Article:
Although Roenicke had a winning record in over four years with Milwaukee and managed a first-place team for much of 2014, it all comes down to, “What have you done for us lately?” Here’s the answer to that question: They’re 16-40 since last August 25.

The Giants secure a sweep of the Angels, 5-0, thanks to Tim Lincecum—who shows off his vintage side with eight shutout innings. He’s also buffeted by back-to-back home runs from teammates Nori Aoki and Joe Panik to start the game; it’s the first time since 1964 that the Giants have gone deep in their first two at-bats.

Angel Pagan, batting third, nearly makes it back-to-back-to-back for the Giants—but his deep drive off the Angels’ Jered Weaver hits the top of the tall brick wall near the deepest part of AT&T Park, and he settles for a triple.

The Pirates are denied in extra frames again by the Cardinals, who become only the third team in major league history to sweep a series of at least three games with each victory clinched via overtime. This one ends in 14 innings with Kolten Wong delivering a one-out, 436-foot blast to right field to give St. Louis a 3-2 nod.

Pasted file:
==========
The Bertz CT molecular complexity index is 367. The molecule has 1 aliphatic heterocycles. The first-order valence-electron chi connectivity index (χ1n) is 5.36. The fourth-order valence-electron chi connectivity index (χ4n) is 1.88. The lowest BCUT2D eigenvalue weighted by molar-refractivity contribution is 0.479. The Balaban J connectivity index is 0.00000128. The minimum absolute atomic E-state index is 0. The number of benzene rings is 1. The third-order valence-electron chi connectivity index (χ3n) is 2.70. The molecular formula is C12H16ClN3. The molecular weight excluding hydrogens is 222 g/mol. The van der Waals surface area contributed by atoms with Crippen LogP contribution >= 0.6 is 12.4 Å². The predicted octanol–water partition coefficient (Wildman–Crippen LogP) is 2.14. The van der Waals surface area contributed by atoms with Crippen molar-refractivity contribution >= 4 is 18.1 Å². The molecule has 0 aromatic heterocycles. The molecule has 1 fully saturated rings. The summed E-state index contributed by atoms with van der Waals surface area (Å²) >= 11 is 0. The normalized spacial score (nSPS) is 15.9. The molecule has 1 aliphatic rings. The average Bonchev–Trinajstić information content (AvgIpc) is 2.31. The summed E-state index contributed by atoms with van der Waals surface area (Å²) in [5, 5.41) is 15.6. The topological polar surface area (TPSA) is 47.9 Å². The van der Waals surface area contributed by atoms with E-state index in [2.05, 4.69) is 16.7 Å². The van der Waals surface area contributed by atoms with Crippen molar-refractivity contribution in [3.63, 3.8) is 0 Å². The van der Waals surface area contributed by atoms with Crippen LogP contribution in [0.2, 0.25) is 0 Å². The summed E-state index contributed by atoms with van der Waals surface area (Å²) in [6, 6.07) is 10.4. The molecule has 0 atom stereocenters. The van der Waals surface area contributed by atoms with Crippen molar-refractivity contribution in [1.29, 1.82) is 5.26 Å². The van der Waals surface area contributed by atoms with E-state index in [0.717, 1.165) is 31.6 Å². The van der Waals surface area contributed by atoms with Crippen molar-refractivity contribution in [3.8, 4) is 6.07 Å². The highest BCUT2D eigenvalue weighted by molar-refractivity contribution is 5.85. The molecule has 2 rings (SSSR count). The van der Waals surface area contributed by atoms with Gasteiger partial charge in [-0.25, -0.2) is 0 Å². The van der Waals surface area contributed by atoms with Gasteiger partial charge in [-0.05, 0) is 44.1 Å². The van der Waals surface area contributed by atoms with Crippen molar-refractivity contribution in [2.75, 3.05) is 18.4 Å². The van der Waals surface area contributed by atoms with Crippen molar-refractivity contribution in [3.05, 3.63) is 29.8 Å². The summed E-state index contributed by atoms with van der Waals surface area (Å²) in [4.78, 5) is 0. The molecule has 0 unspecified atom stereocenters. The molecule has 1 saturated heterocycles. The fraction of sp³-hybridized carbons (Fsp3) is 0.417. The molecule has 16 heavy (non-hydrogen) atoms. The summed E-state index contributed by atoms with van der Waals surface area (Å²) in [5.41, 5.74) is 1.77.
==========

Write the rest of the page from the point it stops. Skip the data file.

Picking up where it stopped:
The Nationals win their series at New York over the Mets with, 1-0, on a first-inning run-scoring single from Ryan Zimmerman. Despite the score, the game requires ten total pitchers, five by each team; it’s the first time in a non-expanded roster situation (a.k.a., before September) in which those many arms were required in a 1-0 game.

Monday, May 4
The stars and planets seemed to be aligned for an 11th straight Astros win, with ace Dallas Keuchel at home against Texas—the American League’s worst team—and a winless pitcher (Ross Detwiler) with an ERA near 9.00. But it doesn’t work out in Houston’s favor, as the Rangers score single runs in the eighth and ninth to clip the Astros, 2-1. It’s the first time all year that the Astros have lost a game in which they at one point led.

Everything seems to be quickly getting alright for the Minnesota Twins: They win their fifth straight game (improving to 14-12), Phil Hughes picks up his first victory in six starts and even Danny Santana draws a walk—his first in nearly 100 plate appearances this season—as the Twins edge out the visiting A’s, 8-7.